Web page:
Military command performance is not based on discipline.
It is often believed, in the general conception, that military performance comes from the fact that everyone executes orders, without question, with speed and fear of hierarchy. This is not true.
I believe that discipline is a fluidizer that, in the moment, allows a quick reaction. Orders have a source and are broken down by a hierarchy.
This operation is adapted to critical situations.
Having responsibility for several people in my activity as a reserve officer, I wish to combat the preconceived idea that, in a military organisation, orders are blindly applied by the troops.
Army reservists are young individuals, born in the information society, with a strong personality, free thinking and ambition. Getting them to implement a plan, in which their lives may be at stake, requires more commitment than discipline. It takes a mixture of legitimacy of leadership, group cohesion, but also a collective understanding of the plan, so that orders are applied with conviction and speed.
This is a great leadership lesson learned in the Army. Even with the most robust hierarchical structure, troop buy-in, a collective understanding of the spirit of the mission, and delegation from one leader to several subordinates are essential to success. The success of a leader depends far less on authority than is commonly believed.
For those who want to delve deeper into the subject, I recommend EXTREME OWNERSHIP , by Leif Babin and Jocko Willink
The consumer (content) society
I have noticed that my entourage and myself have a recurring reflection on how to consume web content, especially via social networks.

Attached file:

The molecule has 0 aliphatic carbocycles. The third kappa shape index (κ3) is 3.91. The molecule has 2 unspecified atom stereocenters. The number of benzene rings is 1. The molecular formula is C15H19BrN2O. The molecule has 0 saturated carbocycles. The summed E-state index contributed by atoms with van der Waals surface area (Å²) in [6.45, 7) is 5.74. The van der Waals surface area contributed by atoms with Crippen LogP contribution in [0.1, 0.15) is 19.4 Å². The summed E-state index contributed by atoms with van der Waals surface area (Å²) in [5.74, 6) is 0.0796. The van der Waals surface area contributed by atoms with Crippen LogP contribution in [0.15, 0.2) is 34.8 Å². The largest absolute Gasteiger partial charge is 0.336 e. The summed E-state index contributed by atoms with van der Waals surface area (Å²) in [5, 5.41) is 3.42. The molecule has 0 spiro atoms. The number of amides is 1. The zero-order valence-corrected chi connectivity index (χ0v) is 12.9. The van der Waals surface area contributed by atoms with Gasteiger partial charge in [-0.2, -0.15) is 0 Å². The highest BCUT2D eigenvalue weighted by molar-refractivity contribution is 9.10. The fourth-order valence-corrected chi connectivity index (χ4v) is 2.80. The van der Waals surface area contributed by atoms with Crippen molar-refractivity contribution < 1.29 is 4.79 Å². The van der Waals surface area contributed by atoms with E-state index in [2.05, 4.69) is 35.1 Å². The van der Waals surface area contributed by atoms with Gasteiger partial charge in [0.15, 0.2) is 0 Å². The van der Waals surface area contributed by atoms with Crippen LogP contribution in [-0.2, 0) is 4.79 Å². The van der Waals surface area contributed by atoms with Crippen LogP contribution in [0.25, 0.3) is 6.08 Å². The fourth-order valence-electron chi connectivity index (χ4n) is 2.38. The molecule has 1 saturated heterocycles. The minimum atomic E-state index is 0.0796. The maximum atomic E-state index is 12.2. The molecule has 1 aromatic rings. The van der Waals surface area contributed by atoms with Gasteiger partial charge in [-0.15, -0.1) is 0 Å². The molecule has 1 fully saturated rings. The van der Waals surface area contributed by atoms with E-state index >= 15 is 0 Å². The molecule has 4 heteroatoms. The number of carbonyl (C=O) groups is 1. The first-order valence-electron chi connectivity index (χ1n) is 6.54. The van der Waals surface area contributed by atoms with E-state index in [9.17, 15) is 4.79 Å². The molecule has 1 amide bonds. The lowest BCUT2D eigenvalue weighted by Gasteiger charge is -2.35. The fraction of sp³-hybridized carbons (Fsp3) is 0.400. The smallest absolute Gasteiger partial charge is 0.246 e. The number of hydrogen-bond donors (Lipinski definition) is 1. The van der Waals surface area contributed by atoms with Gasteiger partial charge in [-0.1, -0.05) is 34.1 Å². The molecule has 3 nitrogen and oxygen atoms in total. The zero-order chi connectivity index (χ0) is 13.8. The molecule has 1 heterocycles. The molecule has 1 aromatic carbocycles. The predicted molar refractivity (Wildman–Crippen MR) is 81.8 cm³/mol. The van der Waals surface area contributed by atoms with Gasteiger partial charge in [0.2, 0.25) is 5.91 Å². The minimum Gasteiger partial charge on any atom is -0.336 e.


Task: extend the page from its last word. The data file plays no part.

Our production processes, within our usual (capitalist) framework, tend to standardise and process everything. It is the same with the content published on social networks.
When I see the content that people accept to consume on social networks, I have the feeling that this is an industrial consumption pattern as it has been decried in the agri-food sector over the last 5-10 years. Many pages produce content in large quantities, from pre-purchased formats / templates, programmed and published in an automated way.
We can then see today on Instagram or Facebook, pages that publish poor quality photo or video content, in large quantities, with a fairly good return in terms of commitment, despite the little creativity and means used to produce them.
Personally, I have the ambition to take a responsible approach to my consumption of content. In the same way that the body (and the planet) is negatively affected by industrial food production; I think it is bad for the mind to consume this "junk content”. Less content, less time spent on the newswire and more interest and attention for quality content producers who put their hearts into what they publish.